The Exorcism of Emily Rose

| September 12, 2005

I went into the theater thinking that I was about to watch The Exorcism of Emily Rose. Instead, I got The Trial of Father Moore. Not a terrible film, mind you, but definitely not what I had signed up for.
Based on a true story, Emily Rose details the prosecution of a priest- the aforementioned Father Moore (Tom Wilkinson)- who tried to save the soul of a nineteen year-old girl (Jennifer Carpenter) supposedly possessed by demons. The movie opens with her death, so don’t worry that I’m spilling anything vital to the narrative. With the medical examiner concluding that Emily’s passing was anything but natural, however, the priest is then locked up to await his trial for homicide. As counsel, he is given a hotshot lawyer, Erin Bruner (Laura Linney), who is fresh off a victory from a very publicized murder trial and now seeking to make partner at her firm. If she wins this case, that’s exactly what she’ll get. What Erin doesn’t count on, though, is that taking on this case also means taking on the forces of evil. And I don’t just mean the nasty prosecutor, Ethan Thomas (Campbell Scott). As the film progresses, Erin begins to notice some odd behavior in her apartment. First, the clocks all stop at exactly 3 am. Then her front door opens without provocation. Later on, a tape recorder somehow turns itself on, blaring at full volume. All the while, Father Moore warns Erin to protect herself, that the dark forces have begun to battle her.
Okay, my first question… Is that the best a demon can do to scare someone–opening doors and turning on electronic devices? Umm, I don’t think there’s too much to worry about if that’s the case. I know eight year-olds who are cleverer than that when it comes to scaring someone. Creaky doors? That’s so unoriginal.
Second, have you noticed that I have yet to mention anything about Emily’s actual possession? Yeah, I kinda thought you night have picked up on that. That’s what I was thinking during the movie, too. As the minutes ticked by, I was getting more and more ticked off. This film was marketed as a thriller, a flick about the evil and horror of demonic possession. I guess we’ve already established, however, that the devil ain’t too scary. But I digress. That’s what was publicized, and I for one feel completely cheated. This was nothing but a courtroom drama, and a somewhat boring one at that. It doesn’t matter that Laura Linney and Tom Wilkinson did an outstanding job with their roles, like they always do. It just wasn’t enough. Especially when I was hoping to get the crap scared out of me.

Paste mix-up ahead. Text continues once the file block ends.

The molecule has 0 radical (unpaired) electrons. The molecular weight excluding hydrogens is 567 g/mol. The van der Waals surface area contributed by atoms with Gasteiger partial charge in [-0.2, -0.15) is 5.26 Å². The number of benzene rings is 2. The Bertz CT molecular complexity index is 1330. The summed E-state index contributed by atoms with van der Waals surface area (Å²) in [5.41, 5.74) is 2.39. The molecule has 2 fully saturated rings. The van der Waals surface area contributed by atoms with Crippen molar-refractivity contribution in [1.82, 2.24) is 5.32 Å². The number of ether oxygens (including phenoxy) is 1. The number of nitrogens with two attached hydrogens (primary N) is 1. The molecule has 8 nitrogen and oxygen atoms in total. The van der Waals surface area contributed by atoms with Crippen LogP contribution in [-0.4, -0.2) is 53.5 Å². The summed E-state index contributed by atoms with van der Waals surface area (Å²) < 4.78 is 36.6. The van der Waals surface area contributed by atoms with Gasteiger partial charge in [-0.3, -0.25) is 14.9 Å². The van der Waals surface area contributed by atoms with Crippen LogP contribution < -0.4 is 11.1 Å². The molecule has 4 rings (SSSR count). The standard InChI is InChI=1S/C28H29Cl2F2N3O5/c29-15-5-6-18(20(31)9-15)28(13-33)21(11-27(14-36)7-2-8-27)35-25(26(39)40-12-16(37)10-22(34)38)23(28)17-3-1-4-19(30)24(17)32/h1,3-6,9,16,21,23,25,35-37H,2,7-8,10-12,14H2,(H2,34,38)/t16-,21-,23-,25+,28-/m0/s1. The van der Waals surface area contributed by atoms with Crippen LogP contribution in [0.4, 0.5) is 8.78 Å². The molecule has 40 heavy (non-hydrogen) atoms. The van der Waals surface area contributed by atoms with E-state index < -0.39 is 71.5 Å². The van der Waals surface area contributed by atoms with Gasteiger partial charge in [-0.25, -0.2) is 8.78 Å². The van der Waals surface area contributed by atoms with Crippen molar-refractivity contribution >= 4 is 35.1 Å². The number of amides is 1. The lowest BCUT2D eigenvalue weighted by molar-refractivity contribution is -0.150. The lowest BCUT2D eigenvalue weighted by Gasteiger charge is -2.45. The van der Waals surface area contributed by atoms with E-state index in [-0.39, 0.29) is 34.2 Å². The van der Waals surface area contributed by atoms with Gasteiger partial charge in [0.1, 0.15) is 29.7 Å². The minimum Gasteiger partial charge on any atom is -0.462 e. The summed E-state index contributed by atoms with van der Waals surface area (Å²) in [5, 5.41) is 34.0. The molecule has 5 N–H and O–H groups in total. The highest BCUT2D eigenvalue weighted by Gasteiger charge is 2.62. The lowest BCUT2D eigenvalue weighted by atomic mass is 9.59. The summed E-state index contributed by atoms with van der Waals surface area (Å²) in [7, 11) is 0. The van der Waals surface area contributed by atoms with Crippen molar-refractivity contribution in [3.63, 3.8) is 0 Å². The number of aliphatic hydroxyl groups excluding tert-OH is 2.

Yes, there are flashback scenes to how Emily’s possession manifests, how she, her family and Father Moore battle for her life and soul, but there aren’t nearly enough of them. Most evident was the lacking backstory with Emily. Continually, she is referred to by all who knew her as a good, devout Catholic girl. That doesn’t give the audience much to latch onto. We get one quick scene of Emily jumping up and down on her bed when she gets her college acceptance; in her next scene, she’s howling like a hyena and contorting like a circus act. My point is that we’re never given the chance to connect with Emily as a real human being, someone who’s just like you or me. That, I think, is where the horror of possession stems. It can happen to anyone. Emily just caught the devil’s eye first. As the film stands, however, that connection can never be made because we can never identify with Emily in the first place. Father Moore makes a point of saying, over and over again, that he doesn’t care if he spends the rest of his life in jail. He just wants Emily’s story to be told. Sadly, though, what we are told still doesn’t mean much.
In the end, The Exorcism of Emily Rose just misses the mark. I guess the old adage is true: the road to hell is paved with good intentions.

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